Britney Spears, “Blackout” (Jive Records):
Just when it seemed safe to write off Britney Spears as a punch line only capable of entertaining people through tabloid escapades, she goes and gets all musically relevant on us.
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“Blackout,” her first studio album in four years, is not only a very good album, it’s her best work ever — a triumph, with not a bad song to be found on the 12 tracks.
Granted, a Spears rave should be put in its proper context — it’s not like we’re talking Bob Dylan here. Spears is a lightweight singer who only flourishes when she has great songs and great producers to supplement her minimal vocal talent.
But when she has that help, she’s fierce. And she gets that boost on every single track on “Blackout,” a sizzling, well-crafted, electro-pop dancefest that should return her to pop’s elite.
This is a shocker, given all the lowlights Spears has given us this year. From her embarrassing MTV Video Music Awards performance to her bizarre public antics to allegations that she’s an irresponsible parent, Spears has been a walking disaster. It seems amazing that she even found her way to a recording studio, let alone did anything of value while in it.
But Spears emerges on “Blackout” as the antithesis of her tabloid persona — confident, sensual, and in control.
Slideshow: The Spears years “I got my eye on you,” she coos on one of the album’s best tracks, “Radar,” a sexy techno groove that you can’t help but bounce to — a feeling that permeates all of “Blackout’s” tracks. You won’t find any saccharine ballads or fluffy pop on this disc — it’s all about generating heat on the dance floor (and if Spears has shown us anything in the last year, it’s that she knows how to party).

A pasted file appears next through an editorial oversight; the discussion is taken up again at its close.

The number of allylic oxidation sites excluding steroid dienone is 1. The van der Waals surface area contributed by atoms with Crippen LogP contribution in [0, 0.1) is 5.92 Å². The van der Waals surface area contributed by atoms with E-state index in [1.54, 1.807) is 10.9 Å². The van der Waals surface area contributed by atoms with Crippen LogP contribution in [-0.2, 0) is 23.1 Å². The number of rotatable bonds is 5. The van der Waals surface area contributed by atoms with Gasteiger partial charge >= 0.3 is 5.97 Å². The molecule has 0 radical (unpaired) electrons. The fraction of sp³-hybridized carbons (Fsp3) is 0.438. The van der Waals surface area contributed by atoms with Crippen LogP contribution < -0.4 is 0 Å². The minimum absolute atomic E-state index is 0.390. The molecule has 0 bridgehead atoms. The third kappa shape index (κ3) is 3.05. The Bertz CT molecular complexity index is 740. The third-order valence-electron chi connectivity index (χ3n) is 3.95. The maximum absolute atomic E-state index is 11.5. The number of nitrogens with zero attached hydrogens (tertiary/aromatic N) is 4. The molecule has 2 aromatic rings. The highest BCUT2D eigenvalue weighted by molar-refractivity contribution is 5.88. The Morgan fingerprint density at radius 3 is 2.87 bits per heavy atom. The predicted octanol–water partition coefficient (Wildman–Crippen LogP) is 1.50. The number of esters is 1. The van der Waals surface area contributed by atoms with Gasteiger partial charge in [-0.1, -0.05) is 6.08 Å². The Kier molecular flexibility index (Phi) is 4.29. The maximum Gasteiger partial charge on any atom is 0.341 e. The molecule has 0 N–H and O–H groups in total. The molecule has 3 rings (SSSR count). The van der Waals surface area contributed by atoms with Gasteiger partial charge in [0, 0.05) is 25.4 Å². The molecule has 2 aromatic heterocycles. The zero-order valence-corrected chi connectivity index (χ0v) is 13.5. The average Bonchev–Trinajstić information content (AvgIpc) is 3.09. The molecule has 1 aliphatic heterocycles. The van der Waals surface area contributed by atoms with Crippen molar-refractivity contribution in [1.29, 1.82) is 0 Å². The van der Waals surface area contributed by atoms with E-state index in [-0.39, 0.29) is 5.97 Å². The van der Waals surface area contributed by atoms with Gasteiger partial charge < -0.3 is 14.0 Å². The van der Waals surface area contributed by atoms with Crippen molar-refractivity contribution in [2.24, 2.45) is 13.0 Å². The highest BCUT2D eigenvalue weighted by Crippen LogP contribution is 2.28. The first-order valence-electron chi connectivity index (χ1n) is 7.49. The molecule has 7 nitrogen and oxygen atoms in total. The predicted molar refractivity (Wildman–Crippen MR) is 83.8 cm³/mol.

On the aptly titled “Freakshow,” produced by Danja (who worked on Justin Timberlake’s “FutureSex/LoveSounds”), Spears gets voyeuristic with a tantalizing promise to get wild in the club. The hypnotic “Get Naked (I Got A Plan),” also produced by Danja, features Spears breathlessly asking, “What I gotta do to make you move my body” before demanding, “take it off, take it off, take it off.”
It’s not all about grinding to the music, though. On rock-tinged “Piece of Me,” produced by Bloodshy & Avant, she defiantly addresses her critics: “I’m Mrs. Bad Media Karma, another day another drama ... I’m Mrs. Lifestyles of the Rich and Famous, I’m Mrs. ‘Oh My God That Britney’s Shameless.’ ” And on the slow-burn, Neptunes-produced “Why Should I Be Sad,” the album’s last track, she cops to heartbreak but refuses to let it get her down, a rare vulnerable moment.
Listening to “Blackout” is not only an energetic release, it’s also a relief: No, Spears hasn’t completely lost it, and yes, her career has a flicker of fire left — actually much, much more. But with all the damage Spears has done and continues to do to her public image, will anyone outside her core fan base (and who knows what that consists of these days) care anymore?
This album is the first, great step in making that happen.
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